I recently spent an evening making lee cloths for our boat. There’s something very satisfying about actually making something for your boat rather than adding to the ever growing list of ‘things to buy’. A stronger needle on the sewing machine (I used one suitable for jeans) and a small eyelet kit was all I needed extra to the fabric.
For those of you not sure – lee cloths stop you falling out of your bunk when the boat is moving around. They are suspended pieces of fabric (in this case a robust light canvas) that you attach from under the cushions where you are sleeping, to either the hand rails above or to secured, dedicated eyes in the cabin woodwork. Lee cloths act as a sort of wall to the side of your bunk.
After measuring against the bunk and allowing for space at the either end I cut the sturdy canvas to size. I then hemmed 3 edges to ensure no fraying. The final top edge hem was made wider to incorporate the eyelets. I have to say that the eyelet kit (bought from a local sewing shop) was really easy to use and only took a couple of minutes to do all of the eyes required. (I now want to put eyelets in everything as it’s a really satisfying thing to do!)
Each boat is of course slightly different – as there needs to be storage access under the bunk seat being used, we needed to ensure that the cloth was secured in the correct place at the back of the seat.
To actually attach the lee cloth I decided to use a baton to secure the fabric to the base. I pre-drilled holes in the length of oak baton and used a bradawl to push through the fabric into the base wood.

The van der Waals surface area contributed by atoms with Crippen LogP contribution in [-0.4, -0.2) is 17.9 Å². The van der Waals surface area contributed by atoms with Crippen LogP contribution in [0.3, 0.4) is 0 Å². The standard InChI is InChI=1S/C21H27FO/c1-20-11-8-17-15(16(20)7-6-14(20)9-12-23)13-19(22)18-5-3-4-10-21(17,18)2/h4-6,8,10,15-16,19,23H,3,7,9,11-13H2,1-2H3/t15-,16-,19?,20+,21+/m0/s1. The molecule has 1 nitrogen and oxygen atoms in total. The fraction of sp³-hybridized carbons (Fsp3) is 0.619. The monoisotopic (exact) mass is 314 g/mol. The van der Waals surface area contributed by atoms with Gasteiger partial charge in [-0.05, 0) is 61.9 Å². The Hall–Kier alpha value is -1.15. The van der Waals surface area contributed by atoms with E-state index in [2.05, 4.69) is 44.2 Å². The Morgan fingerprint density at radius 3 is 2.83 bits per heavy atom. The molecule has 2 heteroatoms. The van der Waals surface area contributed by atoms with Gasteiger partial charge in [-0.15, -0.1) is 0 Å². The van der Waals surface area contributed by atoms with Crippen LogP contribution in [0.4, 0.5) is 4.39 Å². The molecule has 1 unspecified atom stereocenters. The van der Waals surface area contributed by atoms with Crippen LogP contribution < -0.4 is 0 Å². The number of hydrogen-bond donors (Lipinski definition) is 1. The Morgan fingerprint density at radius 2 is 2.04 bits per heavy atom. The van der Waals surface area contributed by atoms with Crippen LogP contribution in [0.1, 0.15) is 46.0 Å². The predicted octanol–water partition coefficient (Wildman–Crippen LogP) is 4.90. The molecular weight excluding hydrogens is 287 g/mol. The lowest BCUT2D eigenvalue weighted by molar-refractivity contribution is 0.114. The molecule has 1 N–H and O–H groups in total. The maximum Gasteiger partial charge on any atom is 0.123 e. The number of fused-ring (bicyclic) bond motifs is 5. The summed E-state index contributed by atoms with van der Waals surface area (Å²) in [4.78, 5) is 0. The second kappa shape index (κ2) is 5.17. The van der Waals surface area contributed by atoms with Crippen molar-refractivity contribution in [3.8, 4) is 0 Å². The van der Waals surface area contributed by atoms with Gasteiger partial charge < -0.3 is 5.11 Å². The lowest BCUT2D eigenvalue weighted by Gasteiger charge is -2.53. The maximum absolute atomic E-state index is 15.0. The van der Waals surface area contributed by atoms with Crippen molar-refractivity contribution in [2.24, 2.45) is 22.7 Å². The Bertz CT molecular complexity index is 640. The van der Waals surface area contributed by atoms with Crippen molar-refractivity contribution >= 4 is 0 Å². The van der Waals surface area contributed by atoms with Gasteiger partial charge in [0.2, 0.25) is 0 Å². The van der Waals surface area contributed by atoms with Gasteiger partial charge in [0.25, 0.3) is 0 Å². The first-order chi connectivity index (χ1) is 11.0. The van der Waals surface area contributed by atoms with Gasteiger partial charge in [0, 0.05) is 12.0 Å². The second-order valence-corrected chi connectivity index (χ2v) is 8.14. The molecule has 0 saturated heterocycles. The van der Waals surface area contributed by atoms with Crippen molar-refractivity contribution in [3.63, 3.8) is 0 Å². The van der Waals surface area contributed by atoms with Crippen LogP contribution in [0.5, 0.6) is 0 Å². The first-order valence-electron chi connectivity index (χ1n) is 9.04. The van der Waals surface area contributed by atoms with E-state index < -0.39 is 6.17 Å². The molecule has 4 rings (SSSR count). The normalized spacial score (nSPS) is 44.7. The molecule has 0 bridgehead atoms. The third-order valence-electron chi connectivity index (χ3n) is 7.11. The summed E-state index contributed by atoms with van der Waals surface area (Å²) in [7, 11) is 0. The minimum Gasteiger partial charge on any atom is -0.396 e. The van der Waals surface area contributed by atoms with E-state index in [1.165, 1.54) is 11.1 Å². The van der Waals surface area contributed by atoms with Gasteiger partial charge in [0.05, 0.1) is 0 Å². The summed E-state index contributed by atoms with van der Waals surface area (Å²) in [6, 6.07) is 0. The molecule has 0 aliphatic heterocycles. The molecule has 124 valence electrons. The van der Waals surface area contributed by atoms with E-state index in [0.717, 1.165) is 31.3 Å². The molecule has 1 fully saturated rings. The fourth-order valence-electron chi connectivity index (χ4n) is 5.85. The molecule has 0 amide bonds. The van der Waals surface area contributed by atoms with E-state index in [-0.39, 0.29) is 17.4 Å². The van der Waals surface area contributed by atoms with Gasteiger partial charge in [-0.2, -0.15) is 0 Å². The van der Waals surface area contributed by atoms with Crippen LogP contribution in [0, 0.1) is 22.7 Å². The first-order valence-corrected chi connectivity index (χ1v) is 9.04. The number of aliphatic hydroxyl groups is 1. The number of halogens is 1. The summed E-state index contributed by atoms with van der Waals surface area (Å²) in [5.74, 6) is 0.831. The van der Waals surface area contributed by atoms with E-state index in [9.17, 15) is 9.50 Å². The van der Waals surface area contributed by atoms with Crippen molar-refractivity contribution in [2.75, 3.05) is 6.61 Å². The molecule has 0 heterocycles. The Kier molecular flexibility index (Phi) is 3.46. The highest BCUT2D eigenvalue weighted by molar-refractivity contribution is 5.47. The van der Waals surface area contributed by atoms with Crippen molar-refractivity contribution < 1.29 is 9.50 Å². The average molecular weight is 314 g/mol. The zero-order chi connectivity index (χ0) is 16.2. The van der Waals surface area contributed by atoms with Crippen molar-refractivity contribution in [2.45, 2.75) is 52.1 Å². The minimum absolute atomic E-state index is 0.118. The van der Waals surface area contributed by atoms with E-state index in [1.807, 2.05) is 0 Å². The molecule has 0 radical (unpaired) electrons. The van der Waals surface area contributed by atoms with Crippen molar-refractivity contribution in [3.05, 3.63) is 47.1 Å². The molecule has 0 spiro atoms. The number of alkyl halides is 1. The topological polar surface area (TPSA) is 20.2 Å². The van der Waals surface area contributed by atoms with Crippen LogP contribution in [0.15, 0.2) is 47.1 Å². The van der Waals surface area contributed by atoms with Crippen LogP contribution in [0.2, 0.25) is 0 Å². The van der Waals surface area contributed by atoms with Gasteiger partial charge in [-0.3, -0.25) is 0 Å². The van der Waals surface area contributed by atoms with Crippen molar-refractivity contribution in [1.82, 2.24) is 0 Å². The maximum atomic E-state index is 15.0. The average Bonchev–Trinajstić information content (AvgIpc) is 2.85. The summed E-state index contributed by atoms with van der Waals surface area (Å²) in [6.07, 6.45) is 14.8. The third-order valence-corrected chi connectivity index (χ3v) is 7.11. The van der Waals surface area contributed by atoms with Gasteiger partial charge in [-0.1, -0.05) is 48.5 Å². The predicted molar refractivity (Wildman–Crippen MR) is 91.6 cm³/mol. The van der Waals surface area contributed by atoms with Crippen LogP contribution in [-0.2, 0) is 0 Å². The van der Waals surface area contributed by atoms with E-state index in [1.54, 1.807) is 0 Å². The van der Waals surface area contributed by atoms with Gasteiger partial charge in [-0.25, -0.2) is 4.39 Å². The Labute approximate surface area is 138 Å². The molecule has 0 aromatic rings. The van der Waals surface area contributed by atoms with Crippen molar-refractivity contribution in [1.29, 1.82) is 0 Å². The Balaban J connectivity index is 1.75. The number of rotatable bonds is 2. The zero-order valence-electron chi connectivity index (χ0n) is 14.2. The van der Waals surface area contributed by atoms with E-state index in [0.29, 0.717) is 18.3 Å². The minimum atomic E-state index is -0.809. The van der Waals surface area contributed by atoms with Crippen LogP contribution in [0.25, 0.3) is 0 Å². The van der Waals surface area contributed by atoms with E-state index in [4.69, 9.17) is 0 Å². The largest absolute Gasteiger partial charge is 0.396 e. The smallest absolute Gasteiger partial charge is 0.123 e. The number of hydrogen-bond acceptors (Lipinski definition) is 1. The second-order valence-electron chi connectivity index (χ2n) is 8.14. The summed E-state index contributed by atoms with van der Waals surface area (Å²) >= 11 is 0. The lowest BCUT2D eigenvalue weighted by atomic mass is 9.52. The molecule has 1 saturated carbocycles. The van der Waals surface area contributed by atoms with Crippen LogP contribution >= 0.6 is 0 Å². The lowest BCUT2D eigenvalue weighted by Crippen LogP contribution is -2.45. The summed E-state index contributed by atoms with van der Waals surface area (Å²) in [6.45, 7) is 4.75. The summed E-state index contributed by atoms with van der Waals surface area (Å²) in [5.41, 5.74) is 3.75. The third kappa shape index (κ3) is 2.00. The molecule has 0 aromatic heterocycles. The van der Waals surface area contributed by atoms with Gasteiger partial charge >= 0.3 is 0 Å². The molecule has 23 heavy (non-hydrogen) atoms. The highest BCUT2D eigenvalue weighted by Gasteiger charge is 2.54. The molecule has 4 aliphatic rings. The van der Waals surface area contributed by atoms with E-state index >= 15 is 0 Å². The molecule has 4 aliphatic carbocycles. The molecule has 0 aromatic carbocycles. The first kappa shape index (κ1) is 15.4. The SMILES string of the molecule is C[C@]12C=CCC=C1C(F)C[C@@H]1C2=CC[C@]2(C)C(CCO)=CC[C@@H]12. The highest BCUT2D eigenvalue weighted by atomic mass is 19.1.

We’ve used brass, rust resistant, round headed screws to fix the baton and cloth to the seat.
With the cloth secured, I attached the pre-cut rope to the eyelets and stowed away under the cushions until needed.
Lee cloths are a real must for overnight passages, especially if you want to keep an eye on things in a main cabin when you’re not on watch.
You can of course use patterned fabric or bright colours to add to the fun – just make sure that the fabric doesn’t have too much give in it, otherwise it will simply not be up to the job.
Lee cloths form a rather comforting secure space and protect the occupant from falling out of the bunk or seat when at sea. For small (and big!) children the sensation of feeling safe and cosy is reassuring. They also ensure that you don’t fall all over the place if healed up when you are trying to rest. For children, it means that teddy and other assorted stuffed animals / toy cars / games will also stay put!
You might also like to think about using a lee cloth to create a kiddies’ den. Securing the lee cloth (and you will need one that fully fits the width of the seat or bunk) can provide an additional space that can be a great play pen for little ones – especially when moored up. You still need to keep an eye on your little ones naturally, but slightly older children will love having their own little nest.
So lee cloths can be both an essential piece of cruising kit and a useful addition to playtime on board. They are relatively easy to make, or you can buy them if you don’t feel you’re up to the sewing.
You might also like to take a look at how other people do it –
A fab step by step guide from Windtraveler http://www.windtraveler.net/2013/05/snug-as-bug-in-alee-cloth.html
Some good Baby on Board advice from We Live on a Boat http://www.weliveonaboat.com/2009/04/baby-on-board-a-boat.html
And a great range of ideas from It’s a Necessity http://www.itsanecessity.net/2013/07/sewing-his-way-to-prettier-boat.html